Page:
For a good ten years, studies have established that strong and friendly social relations would be favorable to increasing the life expectancy of humans.
Surprisingly, it seems that group living is also linked to greater maximum longevity.
This is demonstrated by an article published in Nature Communications on January 31 on nearly a thousand species of mammals (974 to be precise).
Those who live in groups (Asian and African elephant, ring-tailed lemur, mountain zebra, etc., but also the man with the former doyenne of humanity, the Frenchwoman Jeanne Calment who lived through a little more than 122 years) have a maximum longevity superior to that of mammals which are rather solitary.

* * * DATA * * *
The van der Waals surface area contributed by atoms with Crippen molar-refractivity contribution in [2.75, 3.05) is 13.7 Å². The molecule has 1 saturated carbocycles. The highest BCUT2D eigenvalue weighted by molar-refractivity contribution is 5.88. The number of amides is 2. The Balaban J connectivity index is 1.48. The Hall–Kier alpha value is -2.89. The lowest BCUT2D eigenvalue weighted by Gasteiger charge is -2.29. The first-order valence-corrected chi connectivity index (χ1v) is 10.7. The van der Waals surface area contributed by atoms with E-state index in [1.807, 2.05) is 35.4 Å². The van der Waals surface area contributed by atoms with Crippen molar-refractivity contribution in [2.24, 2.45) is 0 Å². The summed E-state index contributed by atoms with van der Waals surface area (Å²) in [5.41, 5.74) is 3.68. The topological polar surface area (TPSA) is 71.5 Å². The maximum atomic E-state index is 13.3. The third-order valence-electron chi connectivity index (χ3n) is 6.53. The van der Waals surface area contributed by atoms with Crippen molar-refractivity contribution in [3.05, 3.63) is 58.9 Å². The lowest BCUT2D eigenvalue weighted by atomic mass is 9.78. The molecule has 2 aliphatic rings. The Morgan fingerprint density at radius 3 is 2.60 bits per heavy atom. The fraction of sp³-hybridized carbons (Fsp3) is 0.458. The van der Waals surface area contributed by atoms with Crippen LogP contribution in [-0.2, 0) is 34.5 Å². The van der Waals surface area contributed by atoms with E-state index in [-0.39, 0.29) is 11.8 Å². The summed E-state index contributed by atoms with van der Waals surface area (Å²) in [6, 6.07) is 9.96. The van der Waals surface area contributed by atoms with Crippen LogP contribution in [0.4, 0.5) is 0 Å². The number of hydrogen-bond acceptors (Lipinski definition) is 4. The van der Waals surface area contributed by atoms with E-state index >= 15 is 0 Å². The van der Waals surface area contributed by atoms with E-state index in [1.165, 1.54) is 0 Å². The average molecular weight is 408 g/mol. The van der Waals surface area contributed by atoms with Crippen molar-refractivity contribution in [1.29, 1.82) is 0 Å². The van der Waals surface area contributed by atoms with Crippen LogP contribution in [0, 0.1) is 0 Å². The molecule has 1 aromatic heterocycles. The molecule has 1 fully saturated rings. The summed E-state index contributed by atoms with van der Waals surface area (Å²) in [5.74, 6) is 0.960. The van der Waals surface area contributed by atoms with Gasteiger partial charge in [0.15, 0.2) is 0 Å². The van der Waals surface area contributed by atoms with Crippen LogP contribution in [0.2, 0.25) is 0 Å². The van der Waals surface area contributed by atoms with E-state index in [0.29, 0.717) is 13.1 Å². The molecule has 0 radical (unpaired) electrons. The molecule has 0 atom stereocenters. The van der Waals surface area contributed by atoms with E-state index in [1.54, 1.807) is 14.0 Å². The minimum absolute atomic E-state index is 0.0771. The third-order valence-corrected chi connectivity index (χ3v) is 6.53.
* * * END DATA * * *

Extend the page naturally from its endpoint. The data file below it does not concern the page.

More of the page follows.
The authors looked at a wide variety of species such as the snub-nosed monkey, the mole-rat, the bowhead whale or a species of bat with horseshoe-shaped nasal growths
This article is for subscribers only.
You have 80% left to discover.
Want to read more?
Unlock all items immediately.
TEST FOR €0.99